The growth of the defence industry was achieved by a blend of imported technology and Israeli innovation. Israeli firms purchased manufacturing rights and entered into collaborative ventures with foreign companies to manufacture full systems and components mostly with Government support. The emergence of Government-owned conglomerates like Israel Military Industries (IMI), Israeli Aerospace Industries (IAI), Rafael Advanced Defence Systems along with a host of private companies, illustrates how a well planned and efficient government intervention can facilitate the establishment of a versatile defence industrial base and consolidate technology security. It is time the MOD takes a leaf out of Israel`s success story, sets the course and evolves a strategic plan – a well-defined roadmap on what is to be done. If need be a team of MOD bureaucrats can undertake two case studies—- the emergence of Israel`s IMI, IAI and the fate of Royal Ordnance Factories (ROF) post-1985. The strategic direction set now will decide the fate of Ordnance Factories in the next two decades.

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Organization Culture

Corporatization should commence with the shaping of organizational culture. A shared belief that DPSUs are an extension of the military and that their products are for securing India. They need to convince themselves that they constitute the cutting edge because, without fail-safe and mission capable weapons, the armed forces cannot remain operationally effective. Not easy to accomplish, given the divergent and frequently drifting requirements of the main customer, the Army where the preference remains for systems crafted offshore. They may have their reasons, mostly unjustifiable as a life cycle view is almost missing. I have repeatedly stressed that merely acquiring a weapon system is not enough, it has to be kept in a mission capable status 24×7. No point in possessing systems that cannot be maintained as per OEM norms. One ends up having a medley of equipment that gives an impression of an operational capability, which it is not there, a collection of stragglers. Given the security landscape, the military cannot afford to bank on foreign systems to defend India.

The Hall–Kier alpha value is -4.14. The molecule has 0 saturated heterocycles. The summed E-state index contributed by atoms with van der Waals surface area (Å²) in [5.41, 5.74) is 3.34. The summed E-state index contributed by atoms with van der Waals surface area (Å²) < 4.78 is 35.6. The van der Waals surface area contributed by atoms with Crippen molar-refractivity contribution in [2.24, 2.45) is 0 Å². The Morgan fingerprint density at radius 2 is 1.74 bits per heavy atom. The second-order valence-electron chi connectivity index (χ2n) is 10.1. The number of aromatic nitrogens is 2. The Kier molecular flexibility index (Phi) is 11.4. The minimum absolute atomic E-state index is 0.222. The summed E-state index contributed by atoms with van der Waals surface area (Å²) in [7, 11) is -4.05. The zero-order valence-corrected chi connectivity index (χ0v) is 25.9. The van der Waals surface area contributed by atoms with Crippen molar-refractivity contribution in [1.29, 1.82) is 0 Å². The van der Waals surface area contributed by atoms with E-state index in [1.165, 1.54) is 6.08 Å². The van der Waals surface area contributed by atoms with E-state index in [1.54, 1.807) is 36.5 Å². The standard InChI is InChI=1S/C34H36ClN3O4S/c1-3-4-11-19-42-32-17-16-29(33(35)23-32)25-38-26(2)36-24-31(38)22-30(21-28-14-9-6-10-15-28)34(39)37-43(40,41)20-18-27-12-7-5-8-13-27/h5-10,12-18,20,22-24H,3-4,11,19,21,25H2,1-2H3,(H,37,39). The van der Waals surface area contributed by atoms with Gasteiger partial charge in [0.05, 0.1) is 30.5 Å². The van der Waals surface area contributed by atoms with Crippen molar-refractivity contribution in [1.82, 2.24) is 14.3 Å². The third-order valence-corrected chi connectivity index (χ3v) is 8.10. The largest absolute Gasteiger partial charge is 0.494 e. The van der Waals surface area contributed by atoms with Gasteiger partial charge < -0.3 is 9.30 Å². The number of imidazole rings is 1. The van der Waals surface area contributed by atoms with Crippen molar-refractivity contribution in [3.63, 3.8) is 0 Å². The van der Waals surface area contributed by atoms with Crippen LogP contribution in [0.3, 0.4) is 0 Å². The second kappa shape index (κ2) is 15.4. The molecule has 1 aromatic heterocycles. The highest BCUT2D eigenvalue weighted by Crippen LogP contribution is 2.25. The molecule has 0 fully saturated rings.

Organizational culture is a big challenge in Government enterprises as it is difficult to build ownership and alignment in the workforce to implement a change. There is an overall deficit of ethics, values, practices and working environment to develop high workplace morale and highly productive staff. Cultures could be collaborative, innovative, high performing, trusting or transparent. I would recommend a collaborative and trusting work culture for these newly formed entities, where they understand the larger corporate aim —- Defending India, not maximizing profits and work towards gaining the trust of the military, the way shipyards have earned the trust of the Navy. The shipyards ably led by Naval Engineers have since the seventies when the Leander class frigates were indigenously produced have shown a strong competence for absorbing transfer of technology and then innovating to craft out indigenous designs. Yes, there may have been delays, cost and time overruns, but seldom has there been any significant issue of performance.